Al Jazeera Centre for Studies and the German Dialogue of Civilizations Institute develop a new vision for relations between Europe and Islam.
Al Jazeera Centre for Studies (AJCS) and the Berlin-based Dialogue of Civilizations Institute (DOC) organized an international symposium in Tunis on 28-29 June 2019, under the auspices of the Tunisian presidency, titled “Islam and Europe: Overcoming Differences, Sharing Paths.” The symposium was attended by a distinguished group of researchers and experts from several Arab, Islamic and European countries specializing in religion, civilizational dialogue, political and civil rights, political science and the social sciences.
There were four main panels at the symposium, followed by focus group discussions among three groups of participants. The first panel chaired by Scherto Gill, Executive Secretary at the Guerrand-Hermès Foundation for Peace, addressed the topic of Islam’s impact on Europe, looking at three specific issues: social and cultural dimensions, effects on public policies, and the prospects for multicultural and multi-faith dialogue.
The second panel took up influences moving in the other direction, addressing the influence of the Western culture on Islamic societies. Chaired by Mohammed Cherkaoui, Senior Researcher at AJSC, the panel approached the issue from three perspectives: influences on Islamic states, influences on Muslims in Europe, and prospects for multicultural and multi-faith dialogue.
The first two panels and focus groups helped identify a set of challenges to bridging divides between Europe, European Muslims, and the Islamic world and began to lay out an alternative vision to bring views together and establish practical approaches to facilitate cultural, religious and civilizational dialogue between the two sides.
The third panel, titled “The Strategic Foresight” and chaired by Jean-Christophe Bas, President and Executive Director of the DOC, offered more than 30 participants an open, interactive platform to follow up on the previous discussions and exchange views. The discussion spotlighted several issues raised by participants, including the problem of defining Islam and eschewing generalizations to avoid reaching shortsighted, partial conclusions. Participants also stressed the importance of remembering the cultural and historical dimensions of the religions of the region’s peoples and supporting the foundations for coexistence, arguing that many of the ideas about these religions have been influenced more by cultural and historical factors than by facts about their religious and legal structure.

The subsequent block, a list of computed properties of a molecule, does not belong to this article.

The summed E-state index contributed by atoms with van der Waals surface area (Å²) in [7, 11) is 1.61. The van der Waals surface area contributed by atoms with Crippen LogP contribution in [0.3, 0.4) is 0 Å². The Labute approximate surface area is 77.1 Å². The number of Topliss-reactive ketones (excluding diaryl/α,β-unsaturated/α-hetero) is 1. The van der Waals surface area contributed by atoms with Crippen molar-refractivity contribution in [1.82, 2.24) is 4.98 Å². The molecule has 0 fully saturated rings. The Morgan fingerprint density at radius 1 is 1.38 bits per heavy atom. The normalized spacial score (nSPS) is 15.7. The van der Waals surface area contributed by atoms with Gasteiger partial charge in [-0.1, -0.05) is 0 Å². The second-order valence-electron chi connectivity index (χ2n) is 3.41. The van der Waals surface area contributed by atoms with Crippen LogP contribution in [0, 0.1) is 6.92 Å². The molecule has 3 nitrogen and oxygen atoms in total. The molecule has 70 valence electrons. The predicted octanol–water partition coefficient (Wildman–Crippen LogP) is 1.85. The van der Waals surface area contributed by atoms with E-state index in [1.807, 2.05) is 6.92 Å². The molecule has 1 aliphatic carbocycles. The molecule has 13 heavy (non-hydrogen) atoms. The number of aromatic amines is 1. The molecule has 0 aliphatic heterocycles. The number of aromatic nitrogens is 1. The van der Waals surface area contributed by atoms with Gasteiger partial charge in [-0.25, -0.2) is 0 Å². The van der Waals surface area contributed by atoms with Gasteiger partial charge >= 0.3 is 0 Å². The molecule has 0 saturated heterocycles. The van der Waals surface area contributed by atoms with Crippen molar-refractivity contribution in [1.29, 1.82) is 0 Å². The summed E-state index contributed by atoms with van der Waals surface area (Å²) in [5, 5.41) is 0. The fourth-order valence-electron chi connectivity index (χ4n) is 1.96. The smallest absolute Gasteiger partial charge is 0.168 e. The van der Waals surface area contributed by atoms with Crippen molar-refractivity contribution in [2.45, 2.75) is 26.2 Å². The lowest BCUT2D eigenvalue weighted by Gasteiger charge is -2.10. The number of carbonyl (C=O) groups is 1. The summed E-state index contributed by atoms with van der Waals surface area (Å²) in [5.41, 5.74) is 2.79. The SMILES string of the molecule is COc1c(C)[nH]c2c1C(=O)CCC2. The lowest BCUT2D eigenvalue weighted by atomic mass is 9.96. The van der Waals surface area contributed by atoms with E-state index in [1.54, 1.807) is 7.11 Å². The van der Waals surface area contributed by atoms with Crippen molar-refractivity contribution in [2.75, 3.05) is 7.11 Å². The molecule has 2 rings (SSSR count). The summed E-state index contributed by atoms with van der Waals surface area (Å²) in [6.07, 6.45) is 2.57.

Noting that ideas that were difficult to accept in the past become more acceptable with time, participants said that this is often forgotten in the discussion of current issues. While people engaged in such discussions may believe certain issues are impervious to change, the history of ideas shows that acceptance and understanding of these concepts may simply be a matter of time.
At the end of the symposium, Cherkaoui said in his closing speech that the distinguishing feature of this research gathering is its epistemological approach, which seeks to develop practical tools and mechanisms to apply alternative ideas, visions, and conceptions for acceptance of the other; and to transmit foundations for a shared existence based on mutual understanding and interests.
|Dr. Mohammed Cherkaoui, senior researcher at Al Jazeera Centre for Studies. [AlJazeera]|
The press release for the symposium explained the pragmatic approach of the Tunis symposium, which will pave the way for future symposiums as part of an effort to assess the yields of dozens of conferences and seminars that have taken up the topic of the dialogue of civilizations over the past four decades. Bas said, “The Tunis Process is designed to be a powerful example of dialogue in action and what it can achieve. This is not about scholarly theological debate or rehearsing well-worn tropes about migration or other matters between Islam and Europe that dominate the news headlines. We want to discover what people can learn from each other when they come together in an atmosphere of mutual openness to listen to the perspectives of others with no compromise. This is why the Tunis Process puts cultural practices front and centre, with participants who are at the vanguard of the links between Islam and Europe. The main outcome will be to evaluate what can be achieved and what can be learned from the experiences of participants in various scientific and artistic fields, and how we can use this to overcome differences and establish shared paths.”
Cherkaoui said that AJCS “as a think-tank in the global South, looks forward to collaborating with DOC and the presidency of Tunisia, in line with the spirit and vision of the globally-sought trajectory of the dialogue of civilizations in an era of right-wing politics, populism and extremism. AJCS seeks to solidify positive engagement between its partners in the North and the South, and reposition the Islam-Europe relationship on the basis of a better understanding and a new vision of cooperation to help strengthen the virtues of both civilizations and cultures.” He added that AJCS “considers the Tunis symposium and coming symposiums an intellectual platform for engagement, construction and achieving results to meet the social and cultural challenges of Arab and Muslim communities throughout Europe. Through this partnership, AJCS hopes to develop a new multi-disciplinary, innovative approach to foster better relations between Islam, Europe, Arabs, Muslims and Europeans.”